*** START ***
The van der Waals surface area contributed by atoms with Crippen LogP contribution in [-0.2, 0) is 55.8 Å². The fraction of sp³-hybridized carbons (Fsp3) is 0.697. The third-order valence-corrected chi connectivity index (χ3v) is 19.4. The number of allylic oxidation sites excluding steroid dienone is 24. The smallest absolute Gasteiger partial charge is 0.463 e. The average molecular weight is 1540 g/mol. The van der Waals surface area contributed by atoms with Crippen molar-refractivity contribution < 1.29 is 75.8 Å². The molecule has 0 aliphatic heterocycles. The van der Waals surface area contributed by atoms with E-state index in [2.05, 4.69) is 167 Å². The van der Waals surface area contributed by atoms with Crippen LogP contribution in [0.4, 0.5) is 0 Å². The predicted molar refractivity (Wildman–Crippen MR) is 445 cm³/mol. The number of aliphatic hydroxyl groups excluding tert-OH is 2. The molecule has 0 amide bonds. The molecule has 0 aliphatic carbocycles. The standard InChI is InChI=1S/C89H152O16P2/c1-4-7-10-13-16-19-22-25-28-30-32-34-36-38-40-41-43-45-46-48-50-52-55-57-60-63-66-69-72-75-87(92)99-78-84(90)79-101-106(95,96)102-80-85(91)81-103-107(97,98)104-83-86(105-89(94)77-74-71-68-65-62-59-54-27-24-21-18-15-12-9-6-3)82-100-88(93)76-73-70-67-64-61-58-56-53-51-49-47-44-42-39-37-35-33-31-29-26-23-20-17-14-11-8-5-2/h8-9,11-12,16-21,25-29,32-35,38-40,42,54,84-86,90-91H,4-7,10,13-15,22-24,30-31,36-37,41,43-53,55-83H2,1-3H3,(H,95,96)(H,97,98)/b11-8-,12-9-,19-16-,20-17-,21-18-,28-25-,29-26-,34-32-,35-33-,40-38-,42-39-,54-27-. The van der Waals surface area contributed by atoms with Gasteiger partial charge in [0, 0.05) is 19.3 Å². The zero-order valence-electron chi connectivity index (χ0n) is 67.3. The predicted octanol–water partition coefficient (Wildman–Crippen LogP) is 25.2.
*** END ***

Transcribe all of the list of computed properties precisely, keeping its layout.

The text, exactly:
The van der Waals surface area contributed by atoms with Crippen LogP contribution in [-0.2, 0) is 55.8 Å². The fraction of sp³-hybridized carbons (Fsp3) is 0.697. The third-order valence-corrected chi connectivity index (χ3v) is 19.4. The number of allylic oxidation sites excluding steroid dienone is 24. The smallest absolute Gasteiger partial charge is 0.463 e. The average molecular weight is 1540 g/mol. The van der Waals surface area contributed by atoms with Crippen molar-refractivity contribution < 1.29 is 75.8 Å². The molecule has 0 aliphatic heterocycles. The van der Waals surface area contributed by atoms with E-state index in [2.05, 4.69) is 167 Å². The van der Waals surface area contributed by atoms with Crippen LogP contribution in [0.4, 0.5) is 0 Å². The predicted molar refractivity (Wildman–Crippen MR) is 445 cm³/mol. The number of aliphatic hydroxyl groups excluding tert-OH is 2. The molecule has 0 amide bonds. The molecule has 0 aliphatic carbocycles. The standard InChI is InChI=1S/C89H152O16P2/c1-4-7-10-13-16-19-22-25-28-30-32-34-36-38-40-41-43-45-46-48-50-52-55-57-60-63-66-69-72-75-87(92)99-78-84(90)79-101-106(95,96)102-80-85(91)81-103-107(97,98)104-83-86(105-89(94)77-74-71-68-65-62-59-54-27-24-21-18-15-12-9-6-3)82-100-88(93)76-73-70-67-64-61-58-56-53-51-49-47-44-42-39-37-35-33-31-29-26-23-20-17-14-11-8-5-2/h8-9,11-12,16-21,25-29,32-35,38-40,42,54,84-86,90-91H,4-7,10,13-15,22-24,30-31,36-37,41,43-53,55-83H2,1-3H3,(H,95,96)(H,97,98)/b11-8-,12-9-,19-16-,20-17-,21-18-,28-25-,29-26-,34-32-,35-33-,40-38-,42-39-,54-27-. The van der Waals surface area contributed by atoms with Gasteiger partial charge in [0, 0.05) is 19.3 Å². The zero-order valence-electron chi connectivity index (χ0n) is 67.3. The predicted octanol–water partition coefficient (Wildman–Crippen LogP) is 25.2.